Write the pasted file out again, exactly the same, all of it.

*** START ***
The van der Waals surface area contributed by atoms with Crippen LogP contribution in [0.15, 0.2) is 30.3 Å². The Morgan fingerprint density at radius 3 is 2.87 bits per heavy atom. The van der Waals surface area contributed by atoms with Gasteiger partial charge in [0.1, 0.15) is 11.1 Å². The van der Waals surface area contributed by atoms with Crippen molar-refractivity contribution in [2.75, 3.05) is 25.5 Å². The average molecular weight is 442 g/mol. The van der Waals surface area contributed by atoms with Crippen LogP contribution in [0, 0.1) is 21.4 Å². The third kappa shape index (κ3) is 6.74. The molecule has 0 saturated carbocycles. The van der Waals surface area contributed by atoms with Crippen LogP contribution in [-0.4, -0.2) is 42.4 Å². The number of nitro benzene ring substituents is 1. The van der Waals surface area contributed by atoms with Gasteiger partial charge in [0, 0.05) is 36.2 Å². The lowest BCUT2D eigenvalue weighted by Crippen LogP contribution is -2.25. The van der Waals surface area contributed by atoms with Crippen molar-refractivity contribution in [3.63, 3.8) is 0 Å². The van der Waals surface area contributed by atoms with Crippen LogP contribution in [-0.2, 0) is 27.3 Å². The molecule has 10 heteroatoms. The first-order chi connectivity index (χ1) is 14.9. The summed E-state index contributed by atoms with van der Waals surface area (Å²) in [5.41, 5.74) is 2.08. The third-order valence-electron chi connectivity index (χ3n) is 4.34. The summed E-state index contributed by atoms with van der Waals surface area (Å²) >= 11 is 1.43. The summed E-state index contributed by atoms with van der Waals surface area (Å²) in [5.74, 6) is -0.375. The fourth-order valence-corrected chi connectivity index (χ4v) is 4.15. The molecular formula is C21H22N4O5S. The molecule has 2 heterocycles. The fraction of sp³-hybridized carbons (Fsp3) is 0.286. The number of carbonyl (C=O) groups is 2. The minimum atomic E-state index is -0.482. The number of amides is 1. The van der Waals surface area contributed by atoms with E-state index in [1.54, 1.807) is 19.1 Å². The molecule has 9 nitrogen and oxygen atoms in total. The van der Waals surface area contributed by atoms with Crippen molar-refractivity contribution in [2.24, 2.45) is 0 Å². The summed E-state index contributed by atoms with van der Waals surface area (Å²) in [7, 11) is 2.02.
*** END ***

The van der Waals surface area contributed by atoms with Crippen LogP contribution in [0.15, 0.2) is 30.3 Å². The Morgan fingerprint density at radius 3 is 2.87 bits per heavy atom. The van der Waals surface area contributed by atoms with Gasteiger partial charge in [0.1, 0.15) is 11.1 Å². The van der Waals surface area contributed by atoms with Crippen molar-refractivity contribution in [2.75, 3.05) is 25.5 Å². The average molecular weight is 442 g/mol. The van der Waals surface area contributed by atoms with Crippen LogP contribution in [0, 0.1) is 21.4 Å². The third kappa shape index (κ3) is 6.74. The molecule has 0 saturated carbocycles. The van der Waals surface area contributed by atoms with Crippen LogP contribution in [-0.4, -0.2) is 42.4 Å². The number of nitro benzene ring substituents is 1. The van der Waals surface area contributed by atoms with Gasteiger partial charge in [0, 0.05) is 36.2 Å². The lowest BCUT2D eigenvalue weighted by Crippen LogP contribution is -2.25. The van der Waals surface area contributed by atoms with Crippen molar-refractivity contribution in [3.63, 3.8) is 0 Å². The van der Waals surface area contributed by atoms with Crippen LogP contribution in [-0.2, 0) is 27.3 Å². The molecule has 10 heteroatoms. The first-order chi connectivity index (χ1) is 14.9. The summed E-state index contributed by atoms with van der Waals surface area (Å²) in [5.41, 5.74) is 2.08. The third-order valence-electron chi connectivity index (χ3n) is 4.34. The summed E-state index contributed by atoms with van der Waals surface area (Å²) >= 11 is 1.43. The summed E-state index contributed by atoms with van der Waals surface area (Å²) in [5.74, 6) is -0.375. The fourth-order valence-corrected chi connectivity index (χ4v) is 4.15. The molecular formula is C21H22N4O5S. The molecule has 2 heterocycles. The fraction of sp³-hybridized carbons (Fsp3) is 0.286. The number of carbonyl (C=O) groups is 2. The minimum atomic E-state index is -0.482. The number of amides is 1. The van der Waals surface area contributed by atoms with E-state index in [1.54, 1.807) is 19.1 Å². The molecule has 9 nitrogen and oxygen atoms in total. The van der Waals surface area contributed by atoms with Crippen molar-refractivity contribution in [2.24, 2.45) is 0 Å². The summed E-state index contributed by atoms with van der Waals surface area (Å²) in [7, 11) is 2.02.